The art of sampling: extracting and manipulating elements of recorded material to create new musical arrangements, is a phenomenon that has shaped over thirty years worth of music history. It began with inner city artists, armed with the record collections of their parents and peers, but has since developed into a key element of a rich and varied music production process, drawing from a pool of sounds far beyond the record collection. The roots of sampling lie in the soul, funk and fusion records of the sixties and seventies; the records that budding producers and hip-hop influencers heard at home, on the radio and in the record store. As You Dig? Prepare to celebrate those era-defining records with SAMPLED at Band on the Wall on 15th September, we dip into the archives to explore five key, famously sampled tracks, alongside five tunes that made incredible use of their source material.
For reasons not unclear, this track has been the subject of renewed interest during the past twelve months. Initial interest however stemmed from it containing one of the finest drum beats of all time. A crisp, funky and warmly distorted looping break, that producers instantly knew could provide the spine for a strong hip-hop instrumental. Rather than drawing a four bar loop from the track, DJ Premier cleverly took two shorter excerpts from either side of the raised hi-hat strike. What that gave him was both a double and single kick drum pattern, and a consistent closed hat groove, differentiating his sample from those that had been used before. Eric B, Jungle Brothers and countless others have used the “Impeachment break” and it takes pride of place atop this list. Hearing Premier and Biggy weave their magic over it, is a pure delight.
Madlib is known as one of the most creative beatmakers in the world, casting his sample net far and wide. He loves from South American music, jazz and Blaxploitation soundtracks, but is best known as one of the masters of sampling soulful strings. His late nineties Lootpack beat Wanna Test is the perfect example. Following a short intro which samples Leon Thomas’ breathy baritone hum, he cuts into some smooth Al Green strings, the beginning and end of his loop perfectly sliced. The sample is fragmented and sped up, the character of the string playing all that really hints at its origin.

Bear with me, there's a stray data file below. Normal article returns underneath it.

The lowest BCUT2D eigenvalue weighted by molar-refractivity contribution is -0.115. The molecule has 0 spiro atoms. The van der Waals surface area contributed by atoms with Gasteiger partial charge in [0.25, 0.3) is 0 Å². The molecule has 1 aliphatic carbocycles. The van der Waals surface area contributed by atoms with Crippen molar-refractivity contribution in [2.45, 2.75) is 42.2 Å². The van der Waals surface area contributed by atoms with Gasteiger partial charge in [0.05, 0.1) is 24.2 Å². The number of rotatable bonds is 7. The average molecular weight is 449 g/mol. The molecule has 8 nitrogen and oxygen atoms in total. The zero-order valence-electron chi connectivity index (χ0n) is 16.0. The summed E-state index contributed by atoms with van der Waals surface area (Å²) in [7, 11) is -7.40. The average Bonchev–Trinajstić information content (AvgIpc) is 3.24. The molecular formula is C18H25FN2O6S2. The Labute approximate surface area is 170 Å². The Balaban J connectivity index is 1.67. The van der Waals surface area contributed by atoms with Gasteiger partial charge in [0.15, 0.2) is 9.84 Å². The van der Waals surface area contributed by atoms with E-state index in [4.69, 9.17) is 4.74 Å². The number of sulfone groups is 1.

J Dilla was renowned for his meticulous nature and remains the favourite producer of many hip-hop fans and artists. He worked with Slum Village prior to joining forces with Erykah Badu and samples the gorgeous, lowkey R&B instrumental Dreamflower for he 2000 smash, Didn’t Cha Know. Few people knew that the track was constructed around samples, prior to hearing the original, which speaks volumes about Dilla’s ability to select and subtly layer source material.
Kanye West treats samples like no other producer. His arrangements can be brash and brutal, beautiful and ugly, but he always manages to do something truly unexpected with the loops he uncovers. The chief loop he cuts from Marvin Gaye’s Distant Lover cycles around Marvin’s falsetto cry, aligning a funky guitar stab with each snare strike. It could’ve sounded so wrong, but sounds so right!
Like Impeach the President, It’s A New Day contains one of the most distinctive drum sounds of all time. But that wasn’t Q-Tip’s main interest when cutting this track for Mobb Deep. Instead the took the briefest vocal sample “Just step” from midway through the first verse of the original, using it sparingly but allowing it make all the difference. Tip takes from three classic funk cuts on this 1995 production, with tracks by Esther Phillips and If also making their way into the classic track.